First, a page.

Australian companies are shovelling data into the cloud – but not necessarily protecting it

Confidence in cloud prowess belies lack of cloud data protection strategies

Credit: ID 134373654 © Siarhei Yurchanka | Dreamstime.com

Organisations are more committed than ever to protecting and controlling the sensitive information they put into cloud environments, according to new figures that suggest many organisations still think cloud security is someone else’s problem – and haven’t figured out how to make good on that commitment.

Marking a significant increase in the use of cloud application platforms to store their corporate data, fully 49 percent of corporate data was being stored in public cloud platforms, according to Australian respondents to Ponemon Institute’s 2019 Thales Cloud Security Study.

That was up more than a third compared with the 35 percent of corporate data stored globally in the cloud three years ago.

Some 75 percent of Australian respondents were storing customer information in the cloud – well ahead of the global average of 60 percent – while 55 percent were storing emails and 42 percent, consumer data.

Australian organisations were the most likely to be storing health information in the cloud, with 19 percent of respondents reporting doing so compared with 14 percent globally.

They were also well ahead of global peers in storing employee records in the cloud – 49 percent of Australian companies said they were doing so, compared with 37 percent globally – likely reflecting strong takeup of cloud-based human resources applications.

This represents a broad range of personally identifiable information (PII), which is carefully protected under privacy laws in Australia and elsewhere. Yet just 27 percent of Australian organisations believed that the EU’s general data protection regulation (GDPR) would require significant changes in their cloud governance – reflecting ongoing confusion on the part of Australian companies.

“This study shows that businesses today are taking advantage of the opportunities that new cloud options offer, but aren’t adequately addressing data security,” said Graeme Pyper, ANZ regional director for cloud protection and licensing activity with Thales.

One of the major benefits of using cloud platforms is to be able to more easily share data with third parties – yet just 47 percent of the surveyed organisations said they were careful about doing so.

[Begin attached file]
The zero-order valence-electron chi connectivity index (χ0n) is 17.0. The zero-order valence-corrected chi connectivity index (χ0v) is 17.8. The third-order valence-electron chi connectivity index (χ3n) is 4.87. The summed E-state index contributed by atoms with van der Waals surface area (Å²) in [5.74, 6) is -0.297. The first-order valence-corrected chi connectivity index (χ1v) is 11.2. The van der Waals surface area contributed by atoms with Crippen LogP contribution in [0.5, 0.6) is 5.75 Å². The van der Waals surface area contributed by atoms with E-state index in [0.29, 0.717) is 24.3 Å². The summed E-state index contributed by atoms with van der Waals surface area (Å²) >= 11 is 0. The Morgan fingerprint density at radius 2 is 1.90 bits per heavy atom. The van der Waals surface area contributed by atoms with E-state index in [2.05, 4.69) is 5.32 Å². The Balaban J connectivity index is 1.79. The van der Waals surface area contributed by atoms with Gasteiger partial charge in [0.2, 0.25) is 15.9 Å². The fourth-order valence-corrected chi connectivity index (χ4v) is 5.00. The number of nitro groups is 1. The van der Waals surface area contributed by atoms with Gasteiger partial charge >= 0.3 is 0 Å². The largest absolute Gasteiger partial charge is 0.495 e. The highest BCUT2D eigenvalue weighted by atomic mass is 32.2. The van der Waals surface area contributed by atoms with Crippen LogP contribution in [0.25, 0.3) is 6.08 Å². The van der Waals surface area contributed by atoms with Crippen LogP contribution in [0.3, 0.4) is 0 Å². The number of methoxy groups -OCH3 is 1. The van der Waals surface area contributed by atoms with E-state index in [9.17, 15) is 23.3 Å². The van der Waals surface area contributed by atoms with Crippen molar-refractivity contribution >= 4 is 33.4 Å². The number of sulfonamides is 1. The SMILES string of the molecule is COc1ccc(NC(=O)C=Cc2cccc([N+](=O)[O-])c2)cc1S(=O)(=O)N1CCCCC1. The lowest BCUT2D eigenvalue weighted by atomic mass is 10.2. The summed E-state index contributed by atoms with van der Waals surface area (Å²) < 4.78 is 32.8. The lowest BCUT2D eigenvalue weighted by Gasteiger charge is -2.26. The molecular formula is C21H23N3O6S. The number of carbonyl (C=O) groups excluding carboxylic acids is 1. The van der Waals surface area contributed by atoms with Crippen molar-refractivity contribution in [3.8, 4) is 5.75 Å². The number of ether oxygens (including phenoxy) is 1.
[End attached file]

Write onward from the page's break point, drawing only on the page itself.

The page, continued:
Just 58 percent of respondents said they evaluate cloud providers’ security capabilities before deploying their systems within the organisation. The remainder said such evaluations were not deployed because there aren’t enough resources to conduct the evaluation (63 percent), they aren’t able to control end users (59 percent), nobody is in charge (42 percent), and such audits were not considered to be a priority (39 percent).

“Having pushed the responsibility towards cloud providers, it is surprising to see that security is not a primary factor during the selection process,” Pyper said.

“It doesn’t matter what model or provider you choose, the security of your business’ data in the cloud has to be your responsibility. Your organisation’s reputation is on the line when a data breach occurs, so it is critical to ensure in-house teams keep a close eye on your security posture and always retain control of encryption keys.”

While 72 percent of respondents said they were committed to protecting the data they had stored in the cloud, just 50 percent said they had defined roles and accountability mechanisms to do so.

Fully 49 percent of organisations said they are encrypting sensitive data in the cloud – yet while 78 percent of businesses said it’s important to retain ownership of the keys to that encryption, just 53 percent actually controlling the encryption keys for their cloud data.

These low numbers are striking given that Australian organisations were among the most confident in their ability to extend privacy and data protection regulations to their cloud platforms.

Just 61 percent of Australian businesses said that managing privacy in cloud environments was more complex than doing so on on-premises networks – well behind Germany (70 percent), the United States (79 percent), Japan (81 percent), and France (98 percent).

This suggests great confidence in the ability to transfer existing security practices into the cloud without modification – but that can be a real risk if it’s not managed correctly, or if the organisation lacks mechanisms to inventory and track its sensitive data across operational contexts.

“With businesses increasingly looking to use multiple cloud platforms and providers, it’s vital they understand what data is being stored and where,” said Larry Ponemon, chairman and founder of the Ponemon Institute.

“Not knowing this information makes it essentially impossible to protect the most sensitive data – ultimately leaving these organisations at risk. We’d encourage all companies to take responsibility for understanding where their data sits to ensure it’s safe and secure.”

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